For almost 100 years, the United States Department of Agriculture (USDA) has been developing educational tools to provide nutrition information and help Americans make healthier food choices. The original 1916 guide has been updated and reinvented over the years as our knowledge of nutrition and cultural influences have changed. You may be most familiar with the Food Guide Pyramid which was introduced in 1992 and has served as a nutritional resource for almost 20 years.
Now the next generation food guide from the USDA is available! MyPlate was unveiled on June 2, 2011 by First Lady Michelle Obama and Agriculture Secretary Tom Vilsack. The intent of MyPlate is to prompt consumers to think about “building a healthy plate at meal times.” MyPlate will make it easier to put nutrition recommendations into practice by focusing on one meal at a time.
Eating healthy can seem complicated. There is so much nutrition information available and so many food choices that actually deciding what to put on your dinner plate can be daunting and feel time consuming. MyPlate makes it easy. No matter how busy you are, one quick look at your plate can show you if you are getting the variety you need to stay healthy.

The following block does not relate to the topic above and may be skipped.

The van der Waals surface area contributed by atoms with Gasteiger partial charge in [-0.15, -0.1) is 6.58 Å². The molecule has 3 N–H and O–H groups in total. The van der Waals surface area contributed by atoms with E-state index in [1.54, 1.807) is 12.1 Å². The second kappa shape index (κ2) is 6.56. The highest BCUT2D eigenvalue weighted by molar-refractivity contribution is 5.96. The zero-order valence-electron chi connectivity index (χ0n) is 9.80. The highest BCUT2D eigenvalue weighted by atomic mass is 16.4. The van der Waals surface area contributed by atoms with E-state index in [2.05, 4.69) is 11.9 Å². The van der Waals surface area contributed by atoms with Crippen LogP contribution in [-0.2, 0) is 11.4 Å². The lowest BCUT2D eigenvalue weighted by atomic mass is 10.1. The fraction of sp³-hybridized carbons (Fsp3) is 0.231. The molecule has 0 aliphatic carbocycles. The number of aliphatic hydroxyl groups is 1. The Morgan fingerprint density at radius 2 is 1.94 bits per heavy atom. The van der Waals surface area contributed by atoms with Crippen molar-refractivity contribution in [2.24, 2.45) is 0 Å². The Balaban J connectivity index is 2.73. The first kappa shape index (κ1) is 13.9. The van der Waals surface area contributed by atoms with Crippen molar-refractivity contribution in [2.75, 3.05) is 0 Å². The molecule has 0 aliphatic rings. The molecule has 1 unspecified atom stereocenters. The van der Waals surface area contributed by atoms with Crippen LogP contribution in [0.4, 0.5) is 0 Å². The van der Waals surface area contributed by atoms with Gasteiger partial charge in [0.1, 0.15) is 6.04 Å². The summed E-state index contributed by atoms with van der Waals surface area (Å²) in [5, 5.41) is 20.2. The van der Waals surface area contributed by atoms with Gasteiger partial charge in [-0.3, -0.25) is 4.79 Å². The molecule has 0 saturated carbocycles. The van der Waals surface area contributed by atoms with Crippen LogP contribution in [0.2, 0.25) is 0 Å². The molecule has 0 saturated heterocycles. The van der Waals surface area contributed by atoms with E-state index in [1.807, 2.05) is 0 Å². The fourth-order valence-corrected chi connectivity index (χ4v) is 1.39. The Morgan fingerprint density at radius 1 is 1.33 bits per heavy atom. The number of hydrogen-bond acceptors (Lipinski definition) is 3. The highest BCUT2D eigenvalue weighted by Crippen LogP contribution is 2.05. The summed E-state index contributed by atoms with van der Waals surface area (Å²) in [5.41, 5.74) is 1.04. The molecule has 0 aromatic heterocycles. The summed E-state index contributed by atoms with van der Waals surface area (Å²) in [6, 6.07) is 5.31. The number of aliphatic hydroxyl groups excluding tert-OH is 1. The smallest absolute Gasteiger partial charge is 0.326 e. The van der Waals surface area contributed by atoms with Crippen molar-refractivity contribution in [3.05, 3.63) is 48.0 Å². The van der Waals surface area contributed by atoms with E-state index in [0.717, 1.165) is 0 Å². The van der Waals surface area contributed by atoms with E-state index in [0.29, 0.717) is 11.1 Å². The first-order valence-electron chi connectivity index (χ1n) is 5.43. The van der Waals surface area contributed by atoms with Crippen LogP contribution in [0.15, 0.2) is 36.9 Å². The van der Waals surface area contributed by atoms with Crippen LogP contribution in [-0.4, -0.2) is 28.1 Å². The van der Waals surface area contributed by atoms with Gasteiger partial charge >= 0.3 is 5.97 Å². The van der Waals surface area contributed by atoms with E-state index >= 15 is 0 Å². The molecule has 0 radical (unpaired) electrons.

Compare the foods on your plate with the MyPlate icon. How does it compare? Are there food groups that you should be eating more of? Less of? All foods fit into a healthy diet—it’s just a matter of balance.
Some hints for a healthier table:
• Enjoy your food, but eat less.
• Avoid oversized portions.
Foods to Increase
• Make half your plate fruits and vegetables.
• Choose whole grains whenever possible.
• Switch to fat-free or low fat (1%) milk.
• Choose lean sources of protein such as lean meats, chicken, fish, and beans.
Foods to Reduce
• Compare labels for processed foods such as canned soups and frozen meals; choose those with lower amounts of sodium (salt).
• Drink water instead of sugary drinks.
Make it fun and use MyPlate as a family! Have kids draw the MyPlate icon then compare it to their own plates. Getting children involved in mealtimes and food choices can help them be healthier and make better nutrition decisions as they get older.
So dig in! Good nutrition and healthy eating are as close as your plate.
Where can I get more information?
Go to MyPlate.gov for more information, interactive tools, and sample meals.
Visit eatright.org, the website of the American Dietetic Association for information on a variety of topics including healthy weight loss, nutrition for life, and food safety.